"It was humiliating," Miles said. "They're just dog-piling this guy and jumping around and I had to walk past it ... I'll never forget it."
Nine years later, in September 2006, Miles got his revenge against Ortiz. The Nationals starter was working on a no-hitter against Miles and the Cardinals. With one out and St. Louis trailing 4-0, Miles took Ortiz's first pitch, a fastball, for strike one. On the next pitch, he swung at a hanging breaking ball and slapped it into centerfield for a single.
"It was just a little hit over the shortstop's head," Miles said. "But it was one of the biggest hits of my career."
The no-hitter was over, and -- even though they lost 4-1 -- Miles and the Cardinals were off the hook.
Sometimes hitters need a little help. On June 2, 2010, then-Tigers righty Armando Galarraga was bidding to become the third pitcher in less than a month to throw a perfect game when he faced Jason Donald, a rookie shortstop for the Indians. As the game had worn on, Donald had a feeling that the game would come down to him, and when it did, he was determined to stop Galarraga's bid for history.
"I just remember saying to myself, 'I'm going to break this thing up,' Donald, who until recently had been teammates with Galarraga on the Louisville Bats, the Reds' Triple-A affiliate. "I just kept saying that over and over."
Donald hit a chopper to first base, and though replays showed that he was clearly out, he was ruled safe by umpire Jim Joyce. The missed call instantly became one of baseball's most memorable moments, but what is often overlooked is how hard Donald ran to first base. The instant he made contact with the ball, he put his head down and sprinted. Donald, playing just his 15th game in the majors, clearly wanted the hit. And he got it.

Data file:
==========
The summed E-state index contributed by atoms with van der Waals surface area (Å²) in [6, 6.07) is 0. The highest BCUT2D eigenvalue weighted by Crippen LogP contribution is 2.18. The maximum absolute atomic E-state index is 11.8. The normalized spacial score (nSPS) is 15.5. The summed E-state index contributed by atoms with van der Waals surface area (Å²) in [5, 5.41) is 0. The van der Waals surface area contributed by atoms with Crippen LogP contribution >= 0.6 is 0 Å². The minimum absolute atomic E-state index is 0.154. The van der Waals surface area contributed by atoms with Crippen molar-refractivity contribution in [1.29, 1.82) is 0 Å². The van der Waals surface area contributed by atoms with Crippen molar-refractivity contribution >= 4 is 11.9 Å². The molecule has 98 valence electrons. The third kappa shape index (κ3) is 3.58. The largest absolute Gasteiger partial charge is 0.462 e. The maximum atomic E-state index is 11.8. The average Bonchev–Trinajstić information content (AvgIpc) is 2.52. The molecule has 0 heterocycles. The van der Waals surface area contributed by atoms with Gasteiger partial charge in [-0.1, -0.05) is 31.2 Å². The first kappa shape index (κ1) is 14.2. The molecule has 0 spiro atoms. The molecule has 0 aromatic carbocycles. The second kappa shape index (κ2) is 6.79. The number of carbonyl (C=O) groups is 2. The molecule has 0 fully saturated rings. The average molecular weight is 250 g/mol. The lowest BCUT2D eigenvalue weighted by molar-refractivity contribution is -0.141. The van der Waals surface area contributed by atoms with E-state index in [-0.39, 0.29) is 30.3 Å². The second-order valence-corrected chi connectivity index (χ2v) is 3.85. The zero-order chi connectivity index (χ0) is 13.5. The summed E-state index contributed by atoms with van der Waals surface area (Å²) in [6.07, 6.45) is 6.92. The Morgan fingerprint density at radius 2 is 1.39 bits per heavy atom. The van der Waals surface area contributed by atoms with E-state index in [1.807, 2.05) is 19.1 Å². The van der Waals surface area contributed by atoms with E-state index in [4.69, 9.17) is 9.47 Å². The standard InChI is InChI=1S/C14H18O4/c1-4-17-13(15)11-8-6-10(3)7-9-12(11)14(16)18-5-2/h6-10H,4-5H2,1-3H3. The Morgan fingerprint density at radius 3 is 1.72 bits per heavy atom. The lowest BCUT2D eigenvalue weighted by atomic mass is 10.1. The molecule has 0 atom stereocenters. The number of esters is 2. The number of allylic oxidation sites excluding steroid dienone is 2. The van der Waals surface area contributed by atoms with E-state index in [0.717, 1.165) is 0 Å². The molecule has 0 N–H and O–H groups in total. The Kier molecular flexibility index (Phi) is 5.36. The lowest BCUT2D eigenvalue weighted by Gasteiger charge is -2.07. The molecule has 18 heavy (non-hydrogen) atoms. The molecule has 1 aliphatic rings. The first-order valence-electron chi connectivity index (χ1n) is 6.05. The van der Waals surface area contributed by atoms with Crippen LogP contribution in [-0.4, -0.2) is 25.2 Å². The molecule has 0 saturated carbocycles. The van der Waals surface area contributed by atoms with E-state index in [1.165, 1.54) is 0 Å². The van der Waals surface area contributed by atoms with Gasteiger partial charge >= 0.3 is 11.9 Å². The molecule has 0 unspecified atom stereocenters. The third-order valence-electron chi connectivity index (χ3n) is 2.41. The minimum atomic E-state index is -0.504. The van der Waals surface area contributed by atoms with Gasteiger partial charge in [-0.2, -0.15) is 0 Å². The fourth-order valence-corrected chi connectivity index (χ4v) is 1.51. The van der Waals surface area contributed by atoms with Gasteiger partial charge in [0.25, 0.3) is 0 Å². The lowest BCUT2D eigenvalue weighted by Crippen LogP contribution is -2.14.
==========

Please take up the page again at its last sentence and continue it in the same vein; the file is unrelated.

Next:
"My whole thought was 'Beat him to the bag, beat him to the bag,'" Donald said.
Although he feels bad that Galarraga was robbed of the perfect game, Donald said he does not regret trying as hard as he could. Anything less would have lessened Galarraga's achievement.
"People have asked me, 'Why didn't you just jog down?' Donald said. "It would have been tough to live with myself. I didn't want to wonder 'What would have happened if I had run hard?'"
In 1995, when Carlos Garcia got his opportunity to break up a no-hitter, he didn't just sprint to first base -- he dove.
Like Donald, the Pirates' Garcia was batting with two outs in the ninth against an opponent, Expos southpaw Jeff Fassero, who was closing in on a no-hitter. After falling behind 0-2, Garcia decided to crowd the plate.
"I wanted to make the outside [part be] right down the middle," he said.
On the next pitch Garcia hit a hard liner off Fassero's glove. The pitcher quickly recovered, picked up the ball and fired to first, but Garcia was already laying in the dirt, safe.
"It was instinct, diving head-first," said Garcia, who now is the manager of Pittsburgh's Double-A team, the Altoona Curve. "That was my team. [Even though we were losing 10-0], I cared."
Garcia has never talked to Fassero about his hit, saying that a simple shrug the next day sufficed.
"We didn't need to say anything," Garcia said. "He looked at me and I shrugged. Body-language-wise I was saying 'Hey, that's how the game goes. You battle for your cause, and I battle for mine.'"
It's that battle that makes Wally Joyner look back so fondly on the summer of 1986.